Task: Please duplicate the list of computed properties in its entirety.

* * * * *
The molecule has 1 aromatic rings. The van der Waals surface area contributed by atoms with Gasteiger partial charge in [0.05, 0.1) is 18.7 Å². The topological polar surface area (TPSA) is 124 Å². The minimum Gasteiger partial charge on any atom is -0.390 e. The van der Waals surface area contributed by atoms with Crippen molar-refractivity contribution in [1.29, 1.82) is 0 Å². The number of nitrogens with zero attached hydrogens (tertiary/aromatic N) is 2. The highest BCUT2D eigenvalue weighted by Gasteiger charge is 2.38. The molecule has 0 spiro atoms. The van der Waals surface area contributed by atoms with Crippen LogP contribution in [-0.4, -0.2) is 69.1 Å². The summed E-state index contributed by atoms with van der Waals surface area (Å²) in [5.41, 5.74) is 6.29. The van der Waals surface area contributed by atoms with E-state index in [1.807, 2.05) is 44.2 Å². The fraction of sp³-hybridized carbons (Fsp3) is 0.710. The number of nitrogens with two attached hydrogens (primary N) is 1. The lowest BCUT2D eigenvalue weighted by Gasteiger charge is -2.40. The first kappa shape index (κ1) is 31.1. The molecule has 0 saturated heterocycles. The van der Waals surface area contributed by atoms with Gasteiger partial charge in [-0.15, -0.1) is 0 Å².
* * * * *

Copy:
The molecule has 1 aromatic rings. The van der Waals surface area contributed by atoms with Gasteiger partial charge in [0.05, 0.1) is 18.7 Å². The topological polar surface area (TPSA) is 124 Å². The minimum Gasteiger partial charge on any atom is -0.390 e. The van der Waals surface area contributed by atoms with Crippen molar-refractivity contribution in [1.29, 1.82) is 0 Å². The number of nitrogens with zero attached hydrogens (tertiary/aromatic N) is 2. The highest BCUT2D eigenvalue weighted by Gasteiger charge is 2.38. The molecule has 0 spiro atoms. The van der Waals surface area contributed by atoms with Crippen LogP contribution in [-0.4, -0.2) is 69.1 Å². The summed E-state index contributed by atoms with van der Waals surface area (Å²) in [5.41, 5.74) is 6.29. The van der Waals surface area contributed by atoms with E-state index in [1.807, 2.05) is 44.2 Å². The fraction of sp³-hybridized carbons (Fsp3) is 0.710. The number of nitrogens with two attached hydrogens (primary N) is 1. The lowest BCUT2D eigenvalue weighted by Gasteiger charge is -2.40. The first kappa shape index (κ1) is 31.1. The molecule has 0 saturated heterocycles. The van der Waals surface area contributed by atoms with Gasteiger partial charge in [-0.15, -0.1) is 0 Å².